Golden Buoy By Logan hanson

Golden Buoy

​By Logan Hanson


A vertical building-extension is primarily a means to further densification: more space, more people, and more urbanity. But it can also be used as a tool for adding specificity. For making things noticeable that otherwise would vanish from the city. Thus, it can emphasize the overlooked, make pioneers visible and raises awareness on the less popular parts of the urban fabric.

In Germany, the city of Hamburg faces a major change within that urban fabric. The HafenCity, one of Europe's largest harbour conversion projects, conquers what has been industrial wasteland and drastically redefines Hamburg’s downtown area. When the HafenCity is finished, it will stretch out to the eastern part of the city that has until now been widely overlooked. While property prices and rents downtown areas on the west side of the city are increasing in price by the minute, rents on the east side remain affordable.

The critical point of contact between the HafenCity and the east side of the city will be the at the so called „Elbbrücken“ (Elbe bridges). This area is situated only a few minutes from Hamburg’s main station, but neither the less crowded with infrastructure and deserted by pedestrians. 120.000 cars pass the bridge on a week day on their way into the city, tourists and commuters alike.

Literally in between lanes lies the so called “Mercedes Haus”. Built in the 1920s it used to house car workshops from the pioneering car manufacturer and later became one of the more paradoxical buildings of the city: Whilst basically being the most prominent – or at least: the first - address of the city, it is also an unloved left over of s building, unusually positioned between motorway-lanes and barely noticed. A bit too small, a bit too shy, a bit too grey.

On the upside, rents are affordable and floor plans extremely versatile. Consequently the eight story building is inhabited by young start ups, emerging artists and creative pioneers. At an exceptionally strange place it perfectly represents the potential of Hamburg’s east side with its industrial structures and low rents. On the border of the eastern frontier, the “Mercedes Haus” is already a creative melting-pot.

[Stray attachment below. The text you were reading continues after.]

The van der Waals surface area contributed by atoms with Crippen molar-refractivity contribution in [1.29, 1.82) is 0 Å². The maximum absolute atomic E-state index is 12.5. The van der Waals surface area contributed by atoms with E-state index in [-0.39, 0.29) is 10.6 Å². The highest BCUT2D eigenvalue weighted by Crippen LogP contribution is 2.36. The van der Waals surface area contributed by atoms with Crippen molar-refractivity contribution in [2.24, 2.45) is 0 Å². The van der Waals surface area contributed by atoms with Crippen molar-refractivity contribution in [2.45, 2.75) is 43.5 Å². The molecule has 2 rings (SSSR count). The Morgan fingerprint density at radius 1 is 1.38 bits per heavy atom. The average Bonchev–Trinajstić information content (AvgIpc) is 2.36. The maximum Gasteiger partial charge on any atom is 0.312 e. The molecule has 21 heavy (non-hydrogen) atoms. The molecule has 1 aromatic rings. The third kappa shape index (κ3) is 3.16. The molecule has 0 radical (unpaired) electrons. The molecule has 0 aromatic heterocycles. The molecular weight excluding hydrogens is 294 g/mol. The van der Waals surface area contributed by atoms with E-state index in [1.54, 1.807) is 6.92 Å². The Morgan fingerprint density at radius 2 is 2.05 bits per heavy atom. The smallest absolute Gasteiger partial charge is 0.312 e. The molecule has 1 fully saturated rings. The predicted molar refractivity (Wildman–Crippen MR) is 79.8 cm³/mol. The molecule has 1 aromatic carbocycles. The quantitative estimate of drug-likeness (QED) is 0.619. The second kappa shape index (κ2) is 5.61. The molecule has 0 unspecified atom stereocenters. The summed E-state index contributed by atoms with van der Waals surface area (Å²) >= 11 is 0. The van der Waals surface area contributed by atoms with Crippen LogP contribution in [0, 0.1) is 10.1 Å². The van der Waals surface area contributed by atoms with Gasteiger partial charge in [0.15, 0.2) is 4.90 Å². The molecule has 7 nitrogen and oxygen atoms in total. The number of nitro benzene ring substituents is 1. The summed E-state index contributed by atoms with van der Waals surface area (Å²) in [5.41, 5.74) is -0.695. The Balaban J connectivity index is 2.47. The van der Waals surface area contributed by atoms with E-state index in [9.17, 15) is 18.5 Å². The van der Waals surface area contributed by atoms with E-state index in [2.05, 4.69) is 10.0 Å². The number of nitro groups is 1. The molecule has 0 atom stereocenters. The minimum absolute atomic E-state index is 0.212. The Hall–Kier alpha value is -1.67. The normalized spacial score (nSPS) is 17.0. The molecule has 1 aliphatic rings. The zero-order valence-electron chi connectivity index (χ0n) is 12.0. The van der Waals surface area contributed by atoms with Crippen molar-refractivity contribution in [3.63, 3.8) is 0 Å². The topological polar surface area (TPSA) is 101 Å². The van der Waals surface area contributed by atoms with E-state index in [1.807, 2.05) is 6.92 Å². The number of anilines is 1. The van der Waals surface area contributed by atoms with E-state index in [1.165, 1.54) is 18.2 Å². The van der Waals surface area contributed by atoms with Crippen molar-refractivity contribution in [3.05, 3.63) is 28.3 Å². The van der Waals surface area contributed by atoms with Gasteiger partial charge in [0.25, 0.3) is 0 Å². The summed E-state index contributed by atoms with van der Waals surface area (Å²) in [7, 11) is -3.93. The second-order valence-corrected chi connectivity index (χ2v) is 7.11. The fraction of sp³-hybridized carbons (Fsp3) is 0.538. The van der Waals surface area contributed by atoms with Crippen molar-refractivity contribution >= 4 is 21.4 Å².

Its solid foundation, both programmatically and structurally, is predestined to become the new landmark for the emerging neighbourhoods in the east. Using timber to add more space in the form of versatile lofts to live and work in, it not only adds to the existing creative synergy within the house, but also presents these pioneering thoughts to the thousands passing by every day.

Using timber for construction seems a perfect choice for this specific object. It maximizes the ability to add space to a building, which has nowhere to expand despite paradoxically not being situated in a dense area. The old structure, laid out for heavy machinery, can easily sustain 10 stories or more, by doubling the space that is currently available. At the same time, by keeping the structural concept simple, the versatility of the old is transferred to the new. Every element is laid out to serve multiple purposes without prescribing specific usage. Preparing it for whatever change comes next.

City Above the City architecture competition

Plan B : City Above the City architecture competition 

Metsä Wood challenged architects and students around the world to push the boundaries of modern wood building design in the urban environment. Entrants from 40 countries created their Plan B to urbanisation using wood (Kerto® LVL – laminated veneer lumber) as the main material. The task was to design a wooden extension to an existing urban building. The entries were designed to 69 cities worldwide.

Explore the designs